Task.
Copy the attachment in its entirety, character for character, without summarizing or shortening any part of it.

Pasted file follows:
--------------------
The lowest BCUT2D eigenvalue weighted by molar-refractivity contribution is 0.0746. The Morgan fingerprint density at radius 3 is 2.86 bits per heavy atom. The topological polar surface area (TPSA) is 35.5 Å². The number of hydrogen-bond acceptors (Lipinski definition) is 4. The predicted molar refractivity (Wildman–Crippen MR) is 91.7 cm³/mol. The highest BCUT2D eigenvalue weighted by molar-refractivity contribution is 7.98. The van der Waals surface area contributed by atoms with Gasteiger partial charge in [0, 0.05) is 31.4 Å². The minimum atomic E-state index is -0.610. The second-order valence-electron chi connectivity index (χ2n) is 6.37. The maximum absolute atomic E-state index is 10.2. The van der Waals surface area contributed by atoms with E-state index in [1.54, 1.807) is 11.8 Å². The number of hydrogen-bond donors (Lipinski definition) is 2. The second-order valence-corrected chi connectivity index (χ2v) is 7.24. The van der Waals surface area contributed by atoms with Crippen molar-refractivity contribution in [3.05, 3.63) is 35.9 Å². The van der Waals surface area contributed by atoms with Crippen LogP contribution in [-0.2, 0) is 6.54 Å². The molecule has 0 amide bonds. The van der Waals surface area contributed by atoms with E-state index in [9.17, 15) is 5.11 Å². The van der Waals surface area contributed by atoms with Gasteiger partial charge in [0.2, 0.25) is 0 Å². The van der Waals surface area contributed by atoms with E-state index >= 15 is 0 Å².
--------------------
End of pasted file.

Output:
The lowest BCUT2D eigenvalue weighted by molar-refractivity contribution is 0.0746. The Morgan fingerprint density at radius 3 is 2.86 bits per heavy atom. The topological polar surface area (TPSA) is 35.5 Å². The number of hydrogen-bond acceptors (Lipinski definition) is 4. The predicted molar refractivity (Wildman–Crippen MR) is 91.7 cm³/mol. The highest BCUT2D eigenvalue weighted by molar-refractivity contribution is 7.98. The van der Waals surface area contributed by atoms with Gasteiger partial charge in [0, 0.05) is 31.4 Å². The minimum atomic E-state index is -0.610. The second-order valence-electron chi connectivity index (χ2n) is 6.37. The maximum absolute atomic E-state index is 10.2. The van der Waals surface area contributed by atoms with E-state index in [1.54, 1.807) is 11.8 Å². The number of hydrogen-bond donors (Lipinski definition) is 2. The second-order valence-corrected chi connectivity index (χ2v) is 7.24. The van der Waals surface area contributed by atoms with Crippen molar-refractivity contribution in [3.05, 3.63) is 35.9 Å². The van der Waals surface area contributed by atoms with Crippen LogP contribution in [-0.2, 0) is 6.54 Å². The molecule has 0 amide bonds. The van der Waals surface area contributed by atoms with E-state index in [9.17, 15) is 5.11 Å². The van der Waals surface area contributed by atoms with Gasteiger partial charge in [0.2, 0.25) is 0 Å². The van der Waals surface area contributed by atoms with E-state index >= 15 is 0 Å².